Hi, thank you for the comment. I appreciate the love.
I used two four-pin threeway split PWM connectors I purchased off of Amazon, one attached to CPU_FAN and CPU_OPT. You can't use the AIO fan header because it forces the fan to blow at full speed. If you're planning on doing the same, just make sure not to put three fans with more amps than the fan header supports. You can accidentally blowout and destroy the header.
Does the tempered glass side panel fit with the NH-D15 installed?
Where did you hear that? I own both cases. The H200 is a great case and does not suffocate the GPU, so long as you keep to the two slot minimum. Also, the great thing about the H200 is that you can place two 140mm fans at the front, driving air directly to the GPU, or three 120mm fans for the same effect. If you have an SFX power supply, the airflow is even better.
The InWin A1 Plus is not as good as the H200 when it comes to airflow since your intake fans, if you choose this orientation, are at the bottom, facing upward toward the GPU. It inhibits airflow to the CPU and drives hot air upwards, as it should, but with the tempered glass with and the top panel closed off, the heat can only exhaust from either the back of the side. I changed the side exhaust orientation to intake and used only the back of the case for exhaust.
When it comes to noise, noise is relative to a few things: (1) the type of fans you use, (2) the rate of RPM, (3) and the number of fans in your case. There are other factors, but for a small form factor case, these are the most important since there is really nothing you can do about the GPU fans and/ or coil whine. For the H200, you don't need to stack the case with fans. In my build, I only installed three fans, two in the front for intake and one in the back for exhaust. For the InWin A1 Plus, you pretty much have to stack the case with fans in you want the best airflow.
Also, I just delidded my CPU which made a world of difference in temps. Take that into consideration for the A1 Plus.
See my response to you below.
Yes, they do! The filter is included and glued onto the bottom portion of the case.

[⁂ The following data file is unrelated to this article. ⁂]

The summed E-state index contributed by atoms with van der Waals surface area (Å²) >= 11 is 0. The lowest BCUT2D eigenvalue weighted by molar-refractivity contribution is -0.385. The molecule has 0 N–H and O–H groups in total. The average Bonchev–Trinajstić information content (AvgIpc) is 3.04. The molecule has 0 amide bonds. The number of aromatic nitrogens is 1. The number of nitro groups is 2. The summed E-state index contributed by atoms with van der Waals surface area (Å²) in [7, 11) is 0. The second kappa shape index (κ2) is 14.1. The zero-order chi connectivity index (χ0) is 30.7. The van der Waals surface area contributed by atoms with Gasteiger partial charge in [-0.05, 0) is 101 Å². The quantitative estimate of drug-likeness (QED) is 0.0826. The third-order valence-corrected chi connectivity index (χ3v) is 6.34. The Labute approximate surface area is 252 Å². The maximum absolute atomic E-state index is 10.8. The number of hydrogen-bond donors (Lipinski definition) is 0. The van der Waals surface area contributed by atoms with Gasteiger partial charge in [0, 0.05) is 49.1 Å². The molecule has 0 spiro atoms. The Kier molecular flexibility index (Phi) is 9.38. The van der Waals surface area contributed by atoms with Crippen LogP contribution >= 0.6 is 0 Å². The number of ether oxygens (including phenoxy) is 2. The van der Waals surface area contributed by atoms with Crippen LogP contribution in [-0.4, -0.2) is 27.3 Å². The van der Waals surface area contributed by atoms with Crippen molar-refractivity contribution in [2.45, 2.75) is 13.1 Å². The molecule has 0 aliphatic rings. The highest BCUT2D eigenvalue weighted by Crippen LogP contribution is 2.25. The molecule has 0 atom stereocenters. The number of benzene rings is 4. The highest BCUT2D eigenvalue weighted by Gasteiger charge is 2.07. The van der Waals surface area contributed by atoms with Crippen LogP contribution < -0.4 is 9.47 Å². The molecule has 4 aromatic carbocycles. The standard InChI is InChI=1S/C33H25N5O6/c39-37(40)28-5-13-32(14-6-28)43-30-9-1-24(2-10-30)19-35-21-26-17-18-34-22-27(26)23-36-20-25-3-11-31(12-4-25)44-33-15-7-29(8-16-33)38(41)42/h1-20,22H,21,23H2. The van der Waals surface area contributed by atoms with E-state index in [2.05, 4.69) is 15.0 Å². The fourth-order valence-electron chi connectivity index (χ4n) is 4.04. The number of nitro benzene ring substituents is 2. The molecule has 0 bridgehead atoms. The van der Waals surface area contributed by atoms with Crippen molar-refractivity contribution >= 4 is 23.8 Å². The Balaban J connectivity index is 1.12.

I would consider buying a non-K CPU since your Asus ROG STRIX B360-F motherboard cannot overclock an unlocked CPU. You would need a Z board for that. Also, if you can move your budget around, I would consider at least two sticks of 8 gigabytes of ram. Having one is fine, but you want to utilize dual-channel memory; also, 8 gigabytes of memory might be too little for some games; therefore, I would consider two sticks of ram.
As for graphics cards, if you stay with the Asus ROG STRIX B360-F, you can go with the GTX 1050-Ti, GTX 1060, GTX 1070, GTX 1080, GTX 1660, RTX 2060, or the RTX 2070. You can find the 10th series graphics cards on eBay for cheap. Just be careful which sellers you buy from. And if you choose to buy a used graphics cards, make sure to ask the seller if the card was used for mining. If so, do not buy the card.
Hope this helps.
What's your budget? And what are you using your build for? Also, I couldn't see your list of parts. When I clicked the link, it said Permission Denied.
Dude, that copper is a beautiful touch to the case. Nicely done. Mind if I copy it?
Ha! Dude I feel exactly the same. I love their performance, but that color kills me.
I'm actually going to be doing the same only, I'm going to fill the entire case with Noctua NF-A12x25 PWMs. I love the Redux fans, but I wanted to give the case a little more oomph.